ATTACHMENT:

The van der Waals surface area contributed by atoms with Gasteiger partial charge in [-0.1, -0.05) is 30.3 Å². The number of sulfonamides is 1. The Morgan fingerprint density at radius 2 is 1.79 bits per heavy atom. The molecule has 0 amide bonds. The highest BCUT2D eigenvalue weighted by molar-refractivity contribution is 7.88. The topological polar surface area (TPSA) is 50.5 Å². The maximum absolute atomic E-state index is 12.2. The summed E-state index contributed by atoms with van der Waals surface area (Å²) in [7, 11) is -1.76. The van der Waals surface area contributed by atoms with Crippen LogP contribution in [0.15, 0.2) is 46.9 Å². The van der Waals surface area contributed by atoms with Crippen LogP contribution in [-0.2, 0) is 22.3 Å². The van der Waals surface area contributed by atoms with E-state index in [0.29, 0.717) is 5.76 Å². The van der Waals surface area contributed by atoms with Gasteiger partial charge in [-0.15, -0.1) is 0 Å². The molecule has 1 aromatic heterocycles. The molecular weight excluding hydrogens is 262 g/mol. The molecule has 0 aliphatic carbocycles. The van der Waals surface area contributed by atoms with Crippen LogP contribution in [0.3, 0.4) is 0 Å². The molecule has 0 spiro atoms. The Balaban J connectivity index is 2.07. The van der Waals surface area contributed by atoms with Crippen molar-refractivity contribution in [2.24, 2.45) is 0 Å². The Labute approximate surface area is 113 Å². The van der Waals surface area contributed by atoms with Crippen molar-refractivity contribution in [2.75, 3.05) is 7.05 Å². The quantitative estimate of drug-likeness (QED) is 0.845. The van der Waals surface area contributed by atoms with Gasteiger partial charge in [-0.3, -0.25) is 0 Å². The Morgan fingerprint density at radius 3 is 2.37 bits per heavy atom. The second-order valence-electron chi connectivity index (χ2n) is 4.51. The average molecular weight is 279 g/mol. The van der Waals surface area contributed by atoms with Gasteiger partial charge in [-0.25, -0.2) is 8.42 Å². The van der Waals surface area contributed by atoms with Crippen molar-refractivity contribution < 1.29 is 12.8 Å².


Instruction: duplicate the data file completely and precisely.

The van der Waals surface area contributed by atoms with Gasteiger partial charge in [-0.1, -0.05) is 30.3 Å². The number of sulfonamides is 1. The Morgan fingerprint density at radius 2 is 1.79 bits per heavy atom. The molecule has 0 amide bonds. The highest BCUT2D eigenvalue weighted by molar-refractivity contribution is 7.88. The topological polar surface area (TPSA) is 50.5 Å². The maximum absolute atomic E-state index is 12.2. The summed E-state index contributed by atoms with van der Waals surface area (Å²) in [7, 11) is -1.76. The van der Waals surface area contributed by atoms with Crippen LogP contribution in [0.15, 0.2) is 46.9 Å². The van der Waals surface area contributed by atoms with Crippen LogP contribution in [-0.2, 0) is 22.3 Å². The van der Waals surface area contributed by atoms with E-state index in [0.29, 0.717) is 5.76 Å². The van der Waals surface area contributed by atoms with Gasteiger partial charge in [-0.15, -0.1) is 0 Å². The molecule has 1 aromatic heterocycles. The molecular weight excluding hydrogens is 262 g/mol. The molecule has 0 aliphatic carbocycles. The van der Waals surface area contributed by atoms with Crippen LogP contribution in [0.3, 0.4) is 0 Å². The molecule has 0 spiro atoms. The Balaban J connectivity index is 2.07. The van der Waals surface area contributed by atoms with Crippen molar-refractivity contribution in [2.24, 2.45) is 0 Å². The Labute approximate surface area is 113 Å². The van der Waals surface area contributed by atoms with Crippen molar-refractivity contribution in [2.75, 3.05) is 7.05 Å². The quantitative estimate of drug-likeness (QED) is 0.845. The van der Waals surface area contributed by atoms with Gasteiger partial charge in [-0.3, -0.25) is 0 Å². The Morgan fingerprint density at radius 3 is 2.37 bits per heavy atom. The second-order valence-electron chi connectivity index (χ2n) is 4.51. The average molecular weight is 279 g/mol. The van der Waals surface area contributed by atoms with Gasteiger partial charge in [-0.25, -0.2) is 8.42 Å². The van der Waals surface area contributed by atoms with Crippen molar-refractivity contribution < 1.29 is 12.8 Å².